Hong Kong is in the fog
When you fly to Hong Kong, it seems like an island in the middle of the sea. From here begins the runway. It seems to pop up right from under the sea wave. The pilot must be an ace to land the plane on this patch. If you fly to Hong Kong from Beijing, then, having got to its airport, you inexplicably begin to understand what the Chinese slogan means: "One country - two lifestyles."
Both airports are the largest in the world. But, the difference is that in Hong Kong you are free to straighten your shoulders and not feel the effect of Big Brother. There is no need to scan fingerprints, retinas, telephones - as it is done in Beijing.
When you get directly into the city, you suddenly catch yourself thinking: contrary to the fact that at every step you are officially asserted that Hong Kong is an integral part of China, reality is trying with the same persistence to prove the opposite. It’s not even that the inhabitants of the peninsula, which is issued by the island, are more like Europeans than the inhabitants of mainland China - in behavior, in the manner of dressing, in the quality of life.
And there is something elusive in these people that does not make them either British (counting the 99-year lease of Hong Kong by Great Britain) or the Chinese. No wonder recent polls show that more than 7.4 million people, only 11% consider themselves Chinese. This quintessence of opposing cultures gives rise to a new nation, whose isolation is almost elusive.
Maybe that’s why it’s not a secret that many years of ethnic hatred between Hong Kong and mainland China have been made. First of all, the motive for the confrontation comes from the practice of collaboration of the local population with any conquerors, has ancient roots (this is geographically determined). As a result, Hong Kong has become the leading financial and economic center of Asia, with which only such a regional flagship as Singapore can compete today.
So what is Hong Kong today?
Hong Kong is a special administrative region of the People's Republic of China, located on the Kowloon Peninsula. It is washed from the west, south and east by the North China Sea. In the north, Hong Kong borders on the most dynamically developed Chinese province of Guangdong, where the special economic zone of Shenzhen operates. Te President of China Xi Jianping was the governor in this mainland province. The fact that Hong Kong is one of the deepest natural seaports in the world, as well as the fact that economic activity is carried out under British law, has been and are the main catalysts for a powerful influx of investment in autonomy.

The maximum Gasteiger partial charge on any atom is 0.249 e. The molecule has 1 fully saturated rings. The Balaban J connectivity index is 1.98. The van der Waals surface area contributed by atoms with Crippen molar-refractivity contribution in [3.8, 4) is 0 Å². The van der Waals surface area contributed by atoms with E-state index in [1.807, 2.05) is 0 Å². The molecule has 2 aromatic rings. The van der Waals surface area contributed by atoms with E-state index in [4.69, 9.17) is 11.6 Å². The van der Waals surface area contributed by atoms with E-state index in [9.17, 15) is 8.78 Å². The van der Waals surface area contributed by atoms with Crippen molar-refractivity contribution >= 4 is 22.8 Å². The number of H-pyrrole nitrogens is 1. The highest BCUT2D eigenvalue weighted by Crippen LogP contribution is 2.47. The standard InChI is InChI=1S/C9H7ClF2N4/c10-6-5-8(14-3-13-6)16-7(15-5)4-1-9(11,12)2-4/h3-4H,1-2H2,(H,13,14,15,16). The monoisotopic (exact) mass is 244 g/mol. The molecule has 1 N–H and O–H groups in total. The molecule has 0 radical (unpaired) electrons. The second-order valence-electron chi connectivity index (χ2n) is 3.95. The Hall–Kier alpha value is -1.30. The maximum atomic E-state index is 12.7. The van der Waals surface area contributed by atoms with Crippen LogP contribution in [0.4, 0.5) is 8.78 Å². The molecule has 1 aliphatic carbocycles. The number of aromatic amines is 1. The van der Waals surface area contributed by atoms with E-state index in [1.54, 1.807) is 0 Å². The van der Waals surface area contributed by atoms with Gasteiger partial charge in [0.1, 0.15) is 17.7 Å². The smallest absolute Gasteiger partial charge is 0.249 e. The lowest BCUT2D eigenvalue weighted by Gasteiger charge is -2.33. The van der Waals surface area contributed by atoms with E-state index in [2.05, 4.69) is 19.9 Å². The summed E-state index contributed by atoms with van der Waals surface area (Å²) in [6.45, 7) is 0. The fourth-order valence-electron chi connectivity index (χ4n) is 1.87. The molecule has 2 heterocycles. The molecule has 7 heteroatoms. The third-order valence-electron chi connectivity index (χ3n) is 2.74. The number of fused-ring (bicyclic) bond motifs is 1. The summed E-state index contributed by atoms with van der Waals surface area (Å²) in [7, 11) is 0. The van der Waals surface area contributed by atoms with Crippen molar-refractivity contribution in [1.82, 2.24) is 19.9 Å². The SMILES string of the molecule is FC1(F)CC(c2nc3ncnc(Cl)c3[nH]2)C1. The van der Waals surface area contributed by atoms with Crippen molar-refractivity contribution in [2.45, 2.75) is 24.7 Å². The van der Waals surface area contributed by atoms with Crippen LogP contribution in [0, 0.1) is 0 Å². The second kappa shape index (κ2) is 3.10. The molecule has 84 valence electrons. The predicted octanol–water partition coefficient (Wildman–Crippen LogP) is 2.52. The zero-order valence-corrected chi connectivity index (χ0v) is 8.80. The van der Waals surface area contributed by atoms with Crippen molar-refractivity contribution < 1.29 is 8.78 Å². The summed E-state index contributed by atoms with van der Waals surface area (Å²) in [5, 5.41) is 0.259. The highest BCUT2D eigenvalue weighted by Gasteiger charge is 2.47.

In 1842, Hong Kong was invaded by Great Britain and turned into a colony under the Nanjing Treaty. In 1860, after the defeat in the Second Opium War, the Territory of the Kowloon Peninsula was transferred to the eternal possession of Great Britain, according to the Beijing Treaty. In 1898, Great Britain leased from China the adjacent territory in the north of the Kowloon Peninsula and the island of Lantau for 99 years. Together they were called New Territories. It is interesting that China as an independent state appeared only in 1911, and a lease agreement was concluded with the Qing empire mentioned above. The United Kingdom recognized this lease and never abandoned its obligations to transfer New Territories to China until 1997 - although it could do so, given the change in the subject of the agreement.
It was believed that since the UN Declaration on Decolonization - since 1960 - did not provide for the division of colonies, the British side had no choice but to return Hong Kong to China. However, a referendum on Hong Kong independence has not been held. Most experts in the field of international law believe that this fact, although not a direct violation, can, however, be the reason for a official Hong Kong to contact the UN, since the Declaration aims to provide independence not only to the colonies in general, but also to their population particular. At the same time, the situation is complicated by the fact that regional identity prevails over national in Hong Kong. However, when deciding on the return of Hong Kong to Сhina, the mood and mental characteristics of the population of the peninsula were not taken into account. And that was fatal. Therefore, considering the existing system of international law, the inhabitants of the peninsula have the hope of recognizing Hong Kong sovereignty at the UN level, although the process will be long and complicated.
Returning to history, we recall that in 1997 China acquired sovereignty over the territory of the peninsula. According to the general Sino-British declaration and the Hong Kong Basic Law, the latter was granted wide autonomy until 2047. It was understood that for 50 years after this event, the peninsula should live under the slogans “One country, two systems” and “Self-government in conditions of a high degree of autonomy. ” Until 2047, the PRC government is only responsible for general defense and foreign policy.
Hong Kong has its own legislation, police, monetary system, duties, immigration policies, and representation in international organizations and at international events (such as the Olympic Games).